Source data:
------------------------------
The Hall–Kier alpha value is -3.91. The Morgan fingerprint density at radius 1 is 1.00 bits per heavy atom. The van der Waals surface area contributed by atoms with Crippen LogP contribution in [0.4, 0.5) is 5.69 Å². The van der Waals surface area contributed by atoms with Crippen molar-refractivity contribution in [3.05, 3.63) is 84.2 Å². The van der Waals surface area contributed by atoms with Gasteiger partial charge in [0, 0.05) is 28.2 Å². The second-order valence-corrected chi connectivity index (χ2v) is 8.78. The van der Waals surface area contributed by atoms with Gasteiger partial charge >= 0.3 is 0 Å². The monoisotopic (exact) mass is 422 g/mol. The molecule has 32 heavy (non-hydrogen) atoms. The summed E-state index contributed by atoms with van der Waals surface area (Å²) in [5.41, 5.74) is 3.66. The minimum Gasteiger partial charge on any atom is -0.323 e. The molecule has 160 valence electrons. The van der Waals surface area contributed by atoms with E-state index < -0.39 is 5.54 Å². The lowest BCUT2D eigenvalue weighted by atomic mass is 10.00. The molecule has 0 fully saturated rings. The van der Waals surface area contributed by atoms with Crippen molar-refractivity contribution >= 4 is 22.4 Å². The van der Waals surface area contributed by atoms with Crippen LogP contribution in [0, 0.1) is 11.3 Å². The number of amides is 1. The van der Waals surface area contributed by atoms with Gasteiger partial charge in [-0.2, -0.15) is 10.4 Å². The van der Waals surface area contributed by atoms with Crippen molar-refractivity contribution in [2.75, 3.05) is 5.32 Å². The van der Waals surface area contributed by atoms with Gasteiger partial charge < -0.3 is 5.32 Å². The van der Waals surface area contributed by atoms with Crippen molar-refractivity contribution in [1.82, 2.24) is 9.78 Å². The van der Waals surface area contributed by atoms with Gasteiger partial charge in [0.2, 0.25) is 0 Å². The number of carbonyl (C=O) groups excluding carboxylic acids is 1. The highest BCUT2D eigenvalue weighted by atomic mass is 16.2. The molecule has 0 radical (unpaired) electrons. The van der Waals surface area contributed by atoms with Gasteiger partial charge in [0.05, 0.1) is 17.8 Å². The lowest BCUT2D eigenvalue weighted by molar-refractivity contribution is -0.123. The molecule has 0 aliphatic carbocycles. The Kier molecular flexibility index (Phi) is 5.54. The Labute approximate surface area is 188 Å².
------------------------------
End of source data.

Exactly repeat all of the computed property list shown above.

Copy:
The Hall–Kier alpha value is -3.91. The Morgan fingerprint density at radius 1 is 1.00 bits per heavy atom. The van der Waals surface area contributed by atoms with Crippen LogP contribution in [0.4, 0.5) is 5.69 Å². The van der Waals surface area contributed by atoms with Crippen molar-refractivity contribution in [3.05, 3.63) is 84.2 Å². The van der Waals surface area contributed by atoms with Gasteiger partial charge in [0, 0.05) is 28.2 Å². The second-order valence-corrected chi connectivity index (χ2v) is 8.78. The van der Waals surface area contributed by atoms with Gasteiger partial charge >= 0.3 is 0 Å². The monoisotopic (exact) mass is 422 g/mol. The molecule has 32 heavy (non-hydrogen) atoms. The summed E-state index contributed by atoms with van der Waals surface area (Å²) in [5.41, 5.74) is 3.66. The minimum Gasteiger partial charge on any atom is -0.323 e. The molecule has 160 valence electrons. The van der Waals surface area contributed by atoms with E-state index < -0.39 is 5.54 Å². The lowest BCUT2D eigenvalue weighted by atomic mass is 10.00. The molecule has 0 fully saturated rings. The van der Waals surface area contributed by atoms with Crippen molar-refractivity contribution >= 4 is 22.4 Å². The van der Waals surface area contributed by atoms with Crippen LogP contribution in [0, 0.1) is 11.3 Å². The number of amides is 1. The van der Waals surface area contributed by atoms with Gasteiger partial charge in [-0.2, -0.15) is 10.4 Å². The van der Waals surface area contributed by atoms with Crippen molar-refractivity contribution in [2.75, 3.05) is 5.32 Å². The van der Waals surface area contributed by atoms with Gasteiger partial charge < -0.3 is 5.32 Å². The van der Waals surface area contributed by atoms with Crippen molar-refractivity contribution in [1.82, 2.24) is 9.78 Å². The van der Waals surface area contributed by atoms with Gasteiger partial charge in [0.2, 0.25) is 0 Å². The number of carbonyl (C=O) groups excluding carboxylic acids is 1. The highest BCUT2D eigenvalue weighted by atomic mass is 16.2. The molecule has 0 radical (unpaired) electrons. The van der Waals surface area contributed by atoms with Gasteiger partial charge in [0.05, 0.1) is 17.8 Å². The lowest BCUT2D eigenvalue weighted by molar-refractivity contribution is -0.123. The molecule has 0 aliphatic carbocycles. The Kier molecular flexibility index (Phi) is 5.54. The Labute approximate surface area is 188 Å².